I have always wondered how many unique and completely different people were placed under one single galaxy to thrive and exist. Think about it for a second. A big sand box, that is our world, was left in the middle of nowhere and in it, numerous people who barely looked anything alike and had distinct characters, were carefully placed. Life as we know it, is divided by these very attributes. But in an attempt to force a degree of camaraderie, certain people with slightly similar features, amongst others, were allocated the same tag. As such, rather than be differentiated based on the wholeness of our individualities, we have been dished into separate entities, various clusters, and carried on with everything else therefrom.
Depending on how you choose to look at it, we have been segregated…or paired, based on religion, race, colour, size, class, gender, beliefs, and culture – each with its own separate set of drop down menus. Particularly, in Africa, culture has become a rich source of life. We tap into the beauty and colour of culture; we hum to the exotic sounds of the different parts wherein we find ourselves, and we joyfully dance to the tune of the stereotypes set by others for us – because we are one. Of all the possible ways humanity is divided…or joined, as the case may be, culture is the most ironic. The same culture that attempts to make a set of people, one; is the same culture that reminds us of the division that we should ideally embrace – maybe worse.
It is the same culture that wants us to represent with another set of people that creates smaller clans of division, to shake us beyond the simplicity of our individualities. So, I connect with you as a Nigerian from Delta State, as kind-of like me; but not completely so because you are Delta Ijaw and I am Delta Urhobo. In all honesty, there was really no possible means to mingle because our languages could never be more unrelated. This is why the same mother that nudges you into finding a nice Yoruba man, is the same one that tells you why you should run from a type of Yoruba – he’s Ijebu Yoruba, not real Yoruba.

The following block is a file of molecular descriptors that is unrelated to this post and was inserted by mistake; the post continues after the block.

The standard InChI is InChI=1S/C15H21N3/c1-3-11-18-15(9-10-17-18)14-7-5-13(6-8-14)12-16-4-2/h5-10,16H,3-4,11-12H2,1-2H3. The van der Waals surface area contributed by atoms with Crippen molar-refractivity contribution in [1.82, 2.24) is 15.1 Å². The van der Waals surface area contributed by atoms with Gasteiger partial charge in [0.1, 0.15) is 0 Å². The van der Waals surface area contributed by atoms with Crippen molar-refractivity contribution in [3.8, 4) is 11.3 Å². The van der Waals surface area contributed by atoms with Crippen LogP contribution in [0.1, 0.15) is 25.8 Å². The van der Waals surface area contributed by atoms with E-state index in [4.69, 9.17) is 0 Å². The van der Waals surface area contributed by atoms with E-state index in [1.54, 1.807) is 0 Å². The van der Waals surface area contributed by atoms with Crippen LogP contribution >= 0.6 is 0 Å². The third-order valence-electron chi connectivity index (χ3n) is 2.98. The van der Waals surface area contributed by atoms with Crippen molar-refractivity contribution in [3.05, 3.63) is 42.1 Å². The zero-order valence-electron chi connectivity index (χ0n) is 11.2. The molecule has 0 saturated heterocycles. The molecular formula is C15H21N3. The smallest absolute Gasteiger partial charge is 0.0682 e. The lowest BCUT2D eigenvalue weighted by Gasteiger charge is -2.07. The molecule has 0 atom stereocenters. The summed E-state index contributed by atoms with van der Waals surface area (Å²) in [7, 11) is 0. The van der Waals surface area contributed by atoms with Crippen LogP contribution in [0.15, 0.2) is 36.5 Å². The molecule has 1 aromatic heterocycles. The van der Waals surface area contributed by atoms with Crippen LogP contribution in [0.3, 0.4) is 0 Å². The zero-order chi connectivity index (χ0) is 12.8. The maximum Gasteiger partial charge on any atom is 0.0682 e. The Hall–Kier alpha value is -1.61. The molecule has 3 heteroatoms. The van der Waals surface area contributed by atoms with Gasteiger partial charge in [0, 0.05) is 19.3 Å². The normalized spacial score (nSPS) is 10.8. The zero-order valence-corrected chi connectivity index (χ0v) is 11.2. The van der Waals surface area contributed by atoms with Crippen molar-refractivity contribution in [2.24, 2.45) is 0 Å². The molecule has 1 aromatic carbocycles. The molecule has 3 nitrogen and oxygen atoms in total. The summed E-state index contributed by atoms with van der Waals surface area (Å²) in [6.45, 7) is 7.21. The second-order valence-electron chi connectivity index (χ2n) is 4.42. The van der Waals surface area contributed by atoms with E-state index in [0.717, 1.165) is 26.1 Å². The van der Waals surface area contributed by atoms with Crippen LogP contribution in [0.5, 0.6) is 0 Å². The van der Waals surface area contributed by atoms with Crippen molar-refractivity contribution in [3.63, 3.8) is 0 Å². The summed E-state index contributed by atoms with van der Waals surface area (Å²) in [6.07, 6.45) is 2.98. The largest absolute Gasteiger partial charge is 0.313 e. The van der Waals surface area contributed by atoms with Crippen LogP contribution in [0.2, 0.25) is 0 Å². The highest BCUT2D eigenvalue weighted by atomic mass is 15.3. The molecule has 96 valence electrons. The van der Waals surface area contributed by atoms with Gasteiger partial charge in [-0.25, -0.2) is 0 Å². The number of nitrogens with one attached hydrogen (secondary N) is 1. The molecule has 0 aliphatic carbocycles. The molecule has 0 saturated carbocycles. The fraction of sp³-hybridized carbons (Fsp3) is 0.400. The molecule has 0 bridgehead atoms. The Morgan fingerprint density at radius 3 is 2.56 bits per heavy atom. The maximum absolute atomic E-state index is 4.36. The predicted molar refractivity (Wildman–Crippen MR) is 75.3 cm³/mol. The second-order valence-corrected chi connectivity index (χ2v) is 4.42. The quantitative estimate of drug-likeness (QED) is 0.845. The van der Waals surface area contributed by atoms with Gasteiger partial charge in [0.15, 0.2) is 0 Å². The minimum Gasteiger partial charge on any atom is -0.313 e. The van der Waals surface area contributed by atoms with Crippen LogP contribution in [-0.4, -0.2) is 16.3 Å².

In essence, we find ourselves further digging deeper and dividing ourselves even more than the cultures that bind us. This time, rather than accept the differences as individualistic characteristics, we alter our psyche to suit those that our very dysfunctional cultures have broken, further broken, and ultimately squashed. We take these labels to represent our beings. Rather than see in black and white, as we ought to, we opt for the alluring colour that lies in our cultural heritage, and swallow our differences for a similarity that is essentially there to divide us. We let our cultures divide us to bits and unrecognizable fragments, rather than allowing ourselves thrive in the original truth that no two humans are the same.
Dear culture, why try to allocate every one of us to circular clusters, when the aim is to divide us yet again?